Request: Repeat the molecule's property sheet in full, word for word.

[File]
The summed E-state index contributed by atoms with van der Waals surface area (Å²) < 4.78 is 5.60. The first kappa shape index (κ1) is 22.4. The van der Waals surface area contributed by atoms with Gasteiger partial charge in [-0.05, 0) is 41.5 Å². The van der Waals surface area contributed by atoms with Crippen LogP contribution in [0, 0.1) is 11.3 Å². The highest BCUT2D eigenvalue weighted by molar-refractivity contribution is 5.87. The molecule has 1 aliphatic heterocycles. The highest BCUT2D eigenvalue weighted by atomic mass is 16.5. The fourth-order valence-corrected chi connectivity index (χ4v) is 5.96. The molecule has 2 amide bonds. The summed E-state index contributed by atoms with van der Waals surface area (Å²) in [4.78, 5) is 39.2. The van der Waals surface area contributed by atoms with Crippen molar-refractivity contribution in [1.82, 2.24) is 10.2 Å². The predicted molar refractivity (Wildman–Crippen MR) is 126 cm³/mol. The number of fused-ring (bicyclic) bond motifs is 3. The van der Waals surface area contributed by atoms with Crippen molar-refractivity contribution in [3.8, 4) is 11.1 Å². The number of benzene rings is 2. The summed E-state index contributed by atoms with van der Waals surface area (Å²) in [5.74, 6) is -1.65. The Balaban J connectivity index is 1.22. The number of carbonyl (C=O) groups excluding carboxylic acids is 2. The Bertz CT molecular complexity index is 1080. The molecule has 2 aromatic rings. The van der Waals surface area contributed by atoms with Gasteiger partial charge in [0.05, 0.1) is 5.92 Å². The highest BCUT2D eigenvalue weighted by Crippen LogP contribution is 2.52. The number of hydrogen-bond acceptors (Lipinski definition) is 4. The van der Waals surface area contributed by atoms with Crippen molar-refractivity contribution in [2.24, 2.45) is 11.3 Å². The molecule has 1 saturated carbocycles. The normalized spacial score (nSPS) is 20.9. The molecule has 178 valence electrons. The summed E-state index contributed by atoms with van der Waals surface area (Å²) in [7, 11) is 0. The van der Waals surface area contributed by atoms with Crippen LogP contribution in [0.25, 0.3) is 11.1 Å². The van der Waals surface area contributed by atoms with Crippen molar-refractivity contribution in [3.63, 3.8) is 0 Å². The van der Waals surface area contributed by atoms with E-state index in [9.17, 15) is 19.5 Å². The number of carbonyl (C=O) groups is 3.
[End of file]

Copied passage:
The summed E-state index contributed by atoms with van der Waals surface area (Å²) < 4.78 is 5.60. The first kappa shape index (κ1) is 22.4. The van der Waals surface area contributed by atoms with Gasteiger partial charge in [-0.05, 0) is 41.5 Å². The van der Waals surface area contributed by atoms with Crippen LogP contribution in [0, 0.1) is 11.3 Å². The highest BCUT2D eigenvalue weighted by molar-refractivity contribution is 5.87. The molecule has 1 aliphatic heterocycles. The highest BCUT2D eigenvalue weighted by atomic mass is 16.5. The fourth-order valence-corrected chi connectivity index (χ4v) is 5.96. The molecule has 2 amide bonds. The summed E-state index contributed by atoms with van der Waals surface area (Å²) in [4.78, 5) is 39.2. The van der Waals surface area contributed by atoms with Crippen molar-refractivity contribution in [1.82, 2.24) is 10.2 Å². The predicted molar refractivity (Wildman–Crippen MR) is 126 cm³/mol. The number of fused-ring (bicyclic) bond motifs is 3. The van der Waals surface area contributed by atoms with Crippen molar-refractivity contribution in [3.8, 4) is 11.1 Å². The number of benzene rings is 2. The summed E-state index contributed by atoms with van der Waals surface area (Å²) in [5.74, 6) is -1.65. The Balaban J connectivity index is 1.22. The number of carbonyl (C=O) groups excluding carboxylic acids is 2. The Bertz CT molecular complexity index is 1080. The molecule has 2 aromatic rings. The van der Waals surface area contributed by atoms with Gasteiger partial charge in [0.05, 0.1) is 5.92 Å². The highest BCUT2D eigenvalue weighted by Crippen LogP contribution is 2.52. The number of hydrogen-bond acceptors (Lipinski definition) is 4. The van der Waals surface area contributed by atoms with Crippen molar-refractivity contribution in [2.24, 2.45) is 11.3 Å². The molecule has 1 saturated carbocycles. The normalized spacial score (nSPS) is 20.9. The molecule has 178 valence electrons. The summed E-state index contributed by atoms with van der Waals surface area (Å²) in [7, 11) is 0. The van der Waals surface area contributed by atoms with Crippen LogP contribution in [0.25, 0.3) is 11.1 Å². The van der Waals surface area contributed by atoms with Crippen molar-refractivity contribution in [3.63, 3.8) is 0 Å². The van der Waals surface area contributed by atoms with E-state index in [9.17, 15) is 19.5 Å². The number of carbonyl (C=O) groups is 3.